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This week we revel in the light of the forest

Come sit around the table, have a chat.
Come sit around the table, have a chat.

I walked out of the District Centre the other day and was astonished at the brightness of the day. It was as if the sky had opened its windows and let in heaven’s light for the first time. And then I saw. Trees had been cut; the foliage was gone and, indeed, the sky was open to my eyes.

Sadly, real light is not as easily turned on. The light of truth about differing perspectives; the light of wisdom to deal with conflicting views; the light of knowledge of the details of circumstances; the light of understanding of the needs and feelings of people; the light of comprehension of the incomprehensible.

And, we do the best we can do with the information we have – at least we tell ourselves that we do the best we can do. And that seems to make us human. But I’ve seldom encountered a human who would actually admit doing best he or she can do. Not even the Mayor.

However, it’s the sky light that is pouring into my environment that is opening my eyes. I didn’t realize the day could be so bright. Looking from my office window through an obstruction-free line of sight, the southern mountains stand out in all their magnificence. For the time being, which is all the time I have, I love the view.

Not that I don’t love the trees and the serenity they provided. I do. I do love the trees! I guess that should be rephrased: I did love the trees but since their departure I have to revel in the light. Yes, it might take a while to accustom ourselves to the change. This change happened so fast it startled me! The coming change will take longer. Indeed, I don’t expect to be here when the full glory of the trees to be transplanted is filtering the afternoon sun.

But that’s the nature of the tree. Unlike the radish, the tree doesn’t stand up to full stature in a few weeks. And the radish, unlike the tree, does not inspire us with the same degree of awe and wonder.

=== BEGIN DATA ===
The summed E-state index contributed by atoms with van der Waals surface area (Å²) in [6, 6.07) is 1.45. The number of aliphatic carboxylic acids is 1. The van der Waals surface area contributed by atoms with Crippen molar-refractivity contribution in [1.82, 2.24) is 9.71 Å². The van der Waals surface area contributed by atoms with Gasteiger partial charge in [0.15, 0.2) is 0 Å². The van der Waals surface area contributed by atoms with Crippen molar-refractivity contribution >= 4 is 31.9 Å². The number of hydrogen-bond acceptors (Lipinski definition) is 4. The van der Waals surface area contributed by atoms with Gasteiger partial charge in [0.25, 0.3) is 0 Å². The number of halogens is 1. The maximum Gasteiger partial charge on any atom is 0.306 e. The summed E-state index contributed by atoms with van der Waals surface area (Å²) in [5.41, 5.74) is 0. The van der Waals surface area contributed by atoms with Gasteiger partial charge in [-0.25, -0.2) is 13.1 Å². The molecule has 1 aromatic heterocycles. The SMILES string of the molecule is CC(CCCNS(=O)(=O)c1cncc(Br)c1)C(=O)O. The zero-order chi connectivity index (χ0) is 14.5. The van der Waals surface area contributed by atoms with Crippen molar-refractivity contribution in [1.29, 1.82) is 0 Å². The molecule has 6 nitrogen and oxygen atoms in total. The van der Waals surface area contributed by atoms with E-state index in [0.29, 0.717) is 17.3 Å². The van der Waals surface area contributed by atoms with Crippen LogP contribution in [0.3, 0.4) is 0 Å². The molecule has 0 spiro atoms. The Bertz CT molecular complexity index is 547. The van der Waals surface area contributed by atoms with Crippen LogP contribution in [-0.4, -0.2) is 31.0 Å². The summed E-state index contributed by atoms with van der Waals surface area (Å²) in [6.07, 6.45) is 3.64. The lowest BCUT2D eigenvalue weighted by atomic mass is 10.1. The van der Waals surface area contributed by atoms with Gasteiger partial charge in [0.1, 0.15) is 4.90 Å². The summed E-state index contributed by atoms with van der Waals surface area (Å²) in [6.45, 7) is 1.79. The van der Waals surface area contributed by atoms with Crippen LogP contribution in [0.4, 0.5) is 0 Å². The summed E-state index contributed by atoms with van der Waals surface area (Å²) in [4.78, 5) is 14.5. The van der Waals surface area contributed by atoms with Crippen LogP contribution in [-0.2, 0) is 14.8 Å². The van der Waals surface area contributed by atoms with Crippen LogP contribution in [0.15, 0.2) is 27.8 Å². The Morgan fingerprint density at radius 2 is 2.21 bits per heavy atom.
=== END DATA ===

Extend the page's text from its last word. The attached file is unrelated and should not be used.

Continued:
And so in our forests. Our trees are limited by mortality. If the beetles don’t get them, old age will – eventually. But regrowth will occur. Experience has so demonstrated. In my own private woodland the pines are mostly gone, victim of the pesky beetle but a new forest is already well established, spontaneously (meaning without my intervention) springing out of the soil. Not pines for this iteration of the woody growth, but white spruce with wide-spreading limbs.

As with the trees soon to be established along our boulevard, I cannot expect to witness their mature glory so I have to take pleasure in the symmetry, color, and texture they add to my landscape as they reach for the light of heaven.

Once upon a time our boulevard had no trees. Then it had trees. I remember when they were transplanted and I also remember the opposition expressed to the obstruction they would cause. The opposition was forgotten and we enjoyed their beauty for several decades. Then mortality set in. The old trees are now being replaced by a new variety with a longer lifespan.

Of course I am sad to see them go even if the light is pouring in. I feel the pain. But, like me, the old have to go to make room for the new and life goes on.


Merlin Nichols - Mayor of Chetwynd 

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